Your heart rate is an integral part of how your body functions, but can also be a way to tell if you are overexerting your body or not. Your heart rate or pulse has a standing level (the rate during normal activity) and a peak heart rate (when exercising full force.) Your suggested target heart rate (THR) is going to be about 64-76% of your peak level.
For those who want to exercise but are not sure of the right exercise regimen, we suggest seeking medical advice. Here at Minimally Invasive and Bloodless Heart Surgery with Dr. Ciuffo, we are going to dive into what you need to know about your target heart rate.
Understanding Your Target Heart Rate
Understanding your target heart rate is especially important for anyone engaging in cardiovascular exercise or striving to improve their overall fitness. Your target heart rate is a range that indicates the optimal intensity at which your heart should be working during exercise to achieve maximum benefits. It serves as a valuable guide, helping you tailor your workouts to suit your fitness goals, whether you’re aiming for weight loss, improved cardiovascular health, or enhanced endurance.
Tracking Your Target Heart Rate
Monitoring your heart rate during exercise can be done manually by checking your pulse at your wrist or neck or, more conveniently, with a heart rate monitor. Many fitness trackers and smartwatches come equipped with heart rate monitoring features, making it easy to keep track of your intensity levels in real-time.
Aerobic Versus Anaerobic Training
Aerobic and anaerobic training are two distinct types of exercise that target different energy systems in the body, leading to various physiological adaptations. Aerobic training, also known as cardiovascular or endurance training, involves activities that use oxygen to meet the body’s energy demands. On the other hand, “anaerobic” in anaerobic training means “without oxygen.” It’s a heart rate between 80%-90% of your maximum heart rate.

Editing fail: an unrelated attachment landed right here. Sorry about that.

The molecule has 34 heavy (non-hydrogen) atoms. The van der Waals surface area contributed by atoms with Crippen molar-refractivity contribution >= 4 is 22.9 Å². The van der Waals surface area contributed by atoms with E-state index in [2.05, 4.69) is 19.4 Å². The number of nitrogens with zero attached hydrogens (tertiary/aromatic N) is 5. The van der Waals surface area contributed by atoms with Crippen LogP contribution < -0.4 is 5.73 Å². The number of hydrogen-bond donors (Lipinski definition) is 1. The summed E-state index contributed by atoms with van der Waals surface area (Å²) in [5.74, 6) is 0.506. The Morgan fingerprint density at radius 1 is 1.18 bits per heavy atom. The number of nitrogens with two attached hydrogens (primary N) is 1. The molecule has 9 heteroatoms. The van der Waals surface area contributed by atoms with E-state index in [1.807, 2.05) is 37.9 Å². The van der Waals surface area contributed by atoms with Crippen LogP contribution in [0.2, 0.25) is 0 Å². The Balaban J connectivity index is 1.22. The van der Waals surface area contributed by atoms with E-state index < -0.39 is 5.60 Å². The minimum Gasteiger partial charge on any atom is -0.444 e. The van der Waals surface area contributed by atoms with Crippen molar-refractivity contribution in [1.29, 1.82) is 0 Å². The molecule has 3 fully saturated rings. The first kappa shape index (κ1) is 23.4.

Calculating Your Target Heart Rate
The first step in determining your target heart rate is to identify your maximum heart rate (MHR). A common formula for estimating MHR is to subtract your age from 220. While this formula provides a general guideline, individual variations may exist, and more accurate assessments can be done through fitness testing. Once you have your MHR, you can determine your target heart rate zone, typically expressed as a percentage range of your MHR.
Age and Your Target Heart Rate
Factors like your age and health will also help you determine what your target heart rate levels should be. If, for some reason, your heart does not stay within a normal level, it is suggested that speaking with a heart specialist would be a great option. The American Heart Association has numerous charts and information to help you thoroughly understand overexertion and the ‘limits’ for your particular age group in regards to target heart rate.
Over-Training Can Affect Your Heart Rate
Many people over-train, which can cause damage to the body. Overtraining occurs when there is an imbalance between training and recovery, leading to excessive physical stress on the body. Overdoing it and pushing your body to the max during every workout can lead to dizziness, dehydration, fainting, chronic pain, and risk of infection (from compromising the immune system.) Everything is great – in moderation!
Contact Dr. Ciuffo Today
Exercise is a vital component of maintaining a healthy heart. By finding the right balance in your exercise routine, you can maximize the benefits while minimizing the risks. If you have more questions about striking the perfect balance between exercise and heart health, visit our website to make an appointment or call our office at (702) 333-7200 to speak with a team member. For additional information about our practice, please visit Nevada Heart and Vascular or University Medical Center.